I think the tougher call is when you're advocating for new policies though, because that often means re-allocating privilege, for lack of a better word. Like the discussion about lactation rooms - is providing that space helping to level the field for breastfeeding mothers who had previously faced obstacles others hadn't, or is it giving a special privilege to them by letting them have a private place to pump. I don't want to restart that debate (I got hot headed enough the first time!), but my point is just that some of the accomodations that working mothers ask for I think can fairly be characterized both ways.

Posted by: Megan | September 25, 2006 4:15 PM

So Five, I take issue with most of the situations you describe as discrimination. First of all, Leslie was talking about white men. So the idea that black, Mexican, Irish, Indian and Dutch.

Going to fast. I'll admit that Irish and Dutch men are for the most part white. But I would add that Leslie would probably not be including in her definition of white men those who are male immigrants from foreign countries, at least if we are talking about discrimination in America.

Posted by: Rockville | September 25, 2006 4:15 PM

@Rockville

Okay, maybe we're just not seeing eye-to-eye here on the basic premise. If this is simply about gender, as you've pointed out, then don't bring the label "white man" into this argument. The fact that you can bring one race into it and exclude the rest, exclude anything else that is discriminated against, the fact that this is only supposed to be about gender should not allow you to make the one exception of "white men don't understand discrimination".

I take it you agree with Leslie when she says that they have never experienced discrimination for one second in their life? How many times have you been discriminated against in your life? By people that don't like the way you look? By people who are turned off by your accent? By people who think you're stupid because you're European and don't have a mastery over the language? How about by your boss who thinks that their masters earned at Gudger College makes them more intelligent than you? There are plenty of men who have experienced it-- THAT IS MY POINT. I'm not trying to prove that men are equally or more discriminated against than men. It is not exclusive to women when it comes to work, when it comes to anything. When you speak in absolutes, as Leslie has, expect responses to them, as they are usually inaccurate. It's asine at worst and irresponsible at best.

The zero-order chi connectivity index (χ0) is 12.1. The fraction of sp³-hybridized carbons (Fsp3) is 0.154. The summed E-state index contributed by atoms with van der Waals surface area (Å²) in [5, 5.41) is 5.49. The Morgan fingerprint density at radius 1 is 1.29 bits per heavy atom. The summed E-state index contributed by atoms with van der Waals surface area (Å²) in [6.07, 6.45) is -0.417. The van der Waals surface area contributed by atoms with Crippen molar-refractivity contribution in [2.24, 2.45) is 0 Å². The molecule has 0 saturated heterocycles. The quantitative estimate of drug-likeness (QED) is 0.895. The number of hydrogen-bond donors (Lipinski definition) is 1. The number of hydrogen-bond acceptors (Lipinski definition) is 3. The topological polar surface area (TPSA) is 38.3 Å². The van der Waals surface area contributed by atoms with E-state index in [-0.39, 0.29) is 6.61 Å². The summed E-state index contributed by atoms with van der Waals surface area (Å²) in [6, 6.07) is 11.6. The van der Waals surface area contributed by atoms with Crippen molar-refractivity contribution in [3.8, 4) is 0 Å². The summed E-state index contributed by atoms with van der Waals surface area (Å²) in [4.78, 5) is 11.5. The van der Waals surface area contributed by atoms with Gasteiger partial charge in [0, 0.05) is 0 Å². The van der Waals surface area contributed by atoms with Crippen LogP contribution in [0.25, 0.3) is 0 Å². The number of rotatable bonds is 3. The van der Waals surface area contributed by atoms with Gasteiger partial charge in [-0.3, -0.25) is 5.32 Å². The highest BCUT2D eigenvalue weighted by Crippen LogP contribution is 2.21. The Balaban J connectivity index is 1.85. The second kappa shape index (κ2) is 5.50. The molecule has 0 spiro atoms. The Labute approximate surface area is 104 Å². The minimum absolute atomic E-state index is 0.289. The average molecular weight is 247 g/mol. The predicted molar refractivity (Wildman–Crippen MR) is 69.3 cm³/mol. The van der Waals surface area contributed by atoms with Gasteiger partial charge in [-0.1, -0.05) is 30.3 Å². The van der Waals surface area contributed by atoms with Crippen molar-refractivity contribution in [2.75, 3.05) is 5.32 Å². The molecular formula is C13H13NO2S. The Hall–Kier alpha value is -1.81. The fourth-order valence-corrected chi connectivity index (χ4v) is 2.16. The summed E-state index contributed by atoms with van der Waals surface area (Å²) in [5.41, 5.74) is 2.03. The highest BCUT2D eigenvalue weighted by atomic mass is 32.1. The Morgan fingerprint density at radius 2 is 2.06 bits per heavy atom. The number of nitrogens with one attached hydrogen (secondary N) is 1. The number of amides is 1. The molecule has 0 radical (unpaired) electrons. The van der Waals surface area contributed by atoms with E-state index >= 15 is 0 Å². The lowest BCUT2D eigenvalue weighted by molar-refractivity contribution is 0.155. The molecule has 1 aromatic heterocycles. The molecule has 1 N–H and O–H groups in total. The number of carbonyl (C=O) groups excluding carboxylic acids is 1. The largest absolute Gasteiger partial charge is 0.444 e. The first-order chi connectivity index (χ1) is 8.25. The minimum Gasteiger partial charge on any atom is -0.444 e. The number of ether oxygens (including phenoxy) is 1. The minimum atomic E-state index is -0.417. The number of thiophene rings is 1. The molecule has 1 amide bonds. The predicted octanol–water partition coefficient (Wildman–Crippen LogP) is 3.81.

Posted by: Five | September 25, 2006 4:20 PM

"Going to fast. I'll admit that Irish and Dutch men are for the most part white. But I would add that Leslie would probably not be including in her definition of white men those who are male immigrants from foreign countries, at least if we are talking about discrimination in America."

I understand your point, but if it's simply about gender, don't bring "white man" into this. Minorities and men of color are no exception to discrimination against women.

*I'm not objecting to anyones calling out white men per se, I just don't think it's entirely objective to do so.

Posted by: Five | September 25, 2006 4:24 PM

Well, folks, I finally had a little time to read the blog and today seems to be a real free-for-all.

=====

I just can't really come up with any other good reasons why it is taking this country so long to figure out how easy it is to raise employee productivity by offering both men and women, parents and childless, greater flexibility at work.

If you have other explanations, please offer them up!

Posted by: Leslie | September 25, 2006 10:01 AM

=====

The problem is that discrimination of any sort is a macro-socioeconomic trait. Most of these traits have been in place for centuries. To change one of these macro-socioeconomic traits takes decades and not months or years. Despite the civil rights advances made over the last 40 years, we have removed most of the superficial problems, the problems of subconscious racial "feelings" and "beliefs" take generations to change.

Likewise for macro gender changes. 30 years ago, women did not have the types of freedom in the workplace. They were frequently relegated to the "pink collar" jobs unless they were exceptionally gifted, had good networking, or were very lucky. Now, there are significantly more opportunities, but it took most of 20-30 years for the true advances to take place. We are still only about halfway down that journey and we will have a long way to go for true gender (or racial) equality in the workplace. The trend towards good employee benefits for supporting working mothers is barely 10 years old. Although it is accepted in some of the more forward thinking companies, in general, until there is more societal acceptance of this type of thinking (and that is slowly developing), it will not be a priority for the majority of the mainstream companies. As it becomes more acceptable, or as it becomes increasingly obvious that it has long-term economic advantages (e.g. saving money for the company in the long-run), it will become more common.

Not that we shouldn't try to promote such things, but that we have to be patient because such trends take decades to advance. 20 years ago, I still had people who would talk normally to me on the phone without knowing my background and when I told them my (obviously ethic Asian) name, they would suddenly start speaking slower, louder and using smaller words. I actually had people in the 1980's refuse my business because of my race (being asked to leave a business because I was disturbing other customers). Now, most people would be aghast at such a thing, but that's because racial acceptance is much more common now that 20 years ago.